For me to list all the artists, writers and personalities who I look to for inspiration would take pages, but the most important are my loved ones. My boyfriend, Brian Grosz, is a perfect example. He runs a record label called Lapdance Academy, which he founded as a philanthropic endeavor to produce and promote musicians and songwriters. He releases their work as free high quality, MP3s. He takes a chance on new artists to put music out there that offers something beyond cute tunes with pop hooks. He’s motivated me to do more in helping to promote exciting new tattoo talent.

NYBA: Wow, I would never suspect you of losing your audaciousness! Have you lookedin a mirror lately? Of course, I think we’re both way cooler than 99% of the planet’s population! Okay, so what makes for the most compelling articles, in your opinion?

MK: Characters. Hey, why do you think I stalked you back in the day? I love telling the stories of people with fierce personalities, whether they be the local bodega owner, or the redheaded Amazon writer/artist who has thrown the sexiest parties in town. [ahem]

NYBA: Thank you, thank you! [laughs] So what articles have generated the most readers?

MK: My most popular articles aren’t so much character and art driven, but pop culture based, like someone getting a Charlie Sheen tiger head tattoo. I think these posts can be fun but I try not to over-saturate NeedlesandSins with them.

NYBA: Over the past two decades, tattoos have gone from a pseudo-illegal, taboo subculture to reality TV fodder. How do you think the industry has changed with these cultural shifts?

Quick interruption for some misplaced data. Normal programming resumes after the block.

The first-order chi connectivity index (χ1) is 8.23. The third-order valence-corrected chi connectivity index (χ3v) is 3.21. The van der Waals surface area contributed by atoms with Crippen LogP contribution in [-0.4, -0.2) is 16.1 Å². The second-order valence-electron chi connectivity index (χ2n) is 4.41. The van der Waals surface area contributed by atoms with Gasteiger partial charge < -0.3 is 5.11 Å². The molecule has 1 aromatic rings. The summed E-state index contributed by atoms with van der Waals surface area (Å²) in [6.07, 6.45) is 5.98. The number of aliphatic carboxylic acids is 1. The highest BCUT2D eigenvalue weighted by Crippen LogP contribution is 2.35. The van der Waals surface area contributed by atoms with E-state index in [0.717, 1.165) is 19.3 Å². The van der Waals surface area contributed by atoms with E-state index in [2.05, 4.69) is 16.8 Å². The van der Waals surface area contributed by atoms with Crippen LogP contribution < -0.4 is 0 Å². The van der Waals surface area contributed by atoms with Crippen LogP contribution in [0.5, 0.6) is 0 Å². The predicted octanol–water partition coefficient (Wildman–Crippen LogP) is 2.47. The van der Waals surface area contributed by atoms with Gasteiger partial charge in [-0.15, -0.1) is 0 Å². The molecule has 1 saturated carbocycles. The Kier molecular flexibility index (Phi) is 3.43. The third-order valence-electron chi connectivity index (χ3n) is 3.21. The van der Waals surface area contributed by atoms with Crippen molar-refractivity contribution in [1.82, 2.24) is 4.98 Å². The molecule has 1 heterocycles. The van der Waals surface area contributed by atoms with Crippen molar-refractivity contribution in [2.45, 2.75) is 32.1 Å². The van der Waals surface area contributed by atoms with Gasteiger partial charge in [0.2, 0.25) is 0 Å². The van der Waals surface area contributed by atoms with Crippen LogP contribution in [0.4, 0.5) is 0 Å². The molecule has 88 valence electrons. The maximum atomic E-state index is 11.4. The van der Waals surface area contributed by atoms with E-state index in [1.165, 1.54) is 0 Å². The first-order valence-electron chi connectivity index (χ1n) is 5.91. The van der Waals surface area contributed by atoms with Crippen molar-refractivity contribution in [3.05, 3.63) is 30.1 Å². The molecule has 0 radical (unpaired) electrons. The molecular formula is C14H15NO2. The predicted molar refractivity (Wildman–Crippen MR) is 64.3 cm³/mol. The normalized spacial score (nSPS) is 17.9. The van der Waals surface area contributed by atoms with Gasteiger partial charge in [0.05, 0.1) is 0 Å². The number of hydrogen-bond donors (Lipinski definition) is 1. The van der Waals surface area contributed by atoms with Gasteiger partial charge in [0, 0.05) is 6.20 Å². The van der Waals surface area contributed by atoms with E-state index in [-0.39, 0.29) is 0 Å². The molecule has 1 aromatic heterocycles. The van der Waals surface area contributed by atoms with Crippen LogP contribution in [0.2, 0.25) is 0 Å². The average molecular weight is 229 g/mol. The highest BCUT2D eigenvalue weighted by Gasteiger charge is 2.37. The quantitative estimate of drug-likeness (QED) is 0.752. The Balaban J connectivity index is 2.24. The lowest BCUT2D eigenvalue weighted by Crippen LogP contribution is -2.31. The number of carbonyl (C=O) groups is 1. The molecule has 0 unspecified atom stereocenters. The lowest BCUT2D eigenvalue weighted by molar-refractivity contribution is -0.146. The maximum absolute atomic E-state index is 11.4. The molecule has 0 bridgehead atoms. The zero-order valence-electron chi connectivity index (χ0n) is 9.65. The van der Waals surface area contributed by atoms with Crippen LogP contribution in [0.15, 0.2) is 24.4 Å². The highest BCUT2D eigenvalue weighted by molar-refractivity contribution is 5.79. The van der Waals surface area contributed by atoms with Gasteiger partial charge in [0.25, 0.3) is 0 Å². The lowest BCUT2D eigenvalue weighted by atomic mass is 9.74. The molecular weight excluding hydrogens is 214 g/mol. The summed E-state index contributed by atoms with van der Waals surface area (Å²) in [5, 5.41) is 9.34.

MK: Remember when tattooing was still illegal in NYC all the way up to 1997? My first few tattoos here were all done “underground,” which had a bit of cloak-n-dagger feel to it. Many bemoan that this excitement and mystery has been forever lost. I’ve done my share of bitching about it, but overall, I think there is more positive than negative to the popularity of tattooing. Yes, there is less badassness, but there is more artfulness. Also, less discrimination exists. Maybe one day I’ll actually be able to walk into a courtroom with short sleeves.

NYBA: Given these changes, have you found that the potential audience – for both your books and your web site, as well as tattoo culture in general – has become larger and perhaps more mainstream?

MK: Most definitely. People are educating themselves more about tattooing and are looking for the resources to do so. I get tons of messages through NeedlesandSins from people researching their first tattoo. And although tattooists and serious collectors largely purchase my books, I’ve had a number of orders from art and design fans who don’t have any tattoos but appreciate the medium.

NYBA: You travel a lot to attend tattoo conventions. Which ones have you especially enjoyed?

MK: I love conventions in general because I’ve made so many friends at these shows and it’s always a worldwide family reunion.

My hometown show, the NY Tattoo Convention at the Roseland ballroom, has been my favorite for over a decade. They consistently have a stellar line-up of artists and the atmosphere is a party.

NYBA: What other countries have been the most fun?

MK: The last show I went to that was more of a love fest than a convention was in Cobh, Ireland: The Traditional Tattoo & World Culture Festival. Artists were tattooing in tents, many by hand; there was drinking and singing around an old punk with an accordion; and I got to watch an eight-year-old hand poke a tattoo on a woman’s butt. It was the kind of event that made me think, “Thank gawd, I’m a part of this world.” [You can read more about it here.]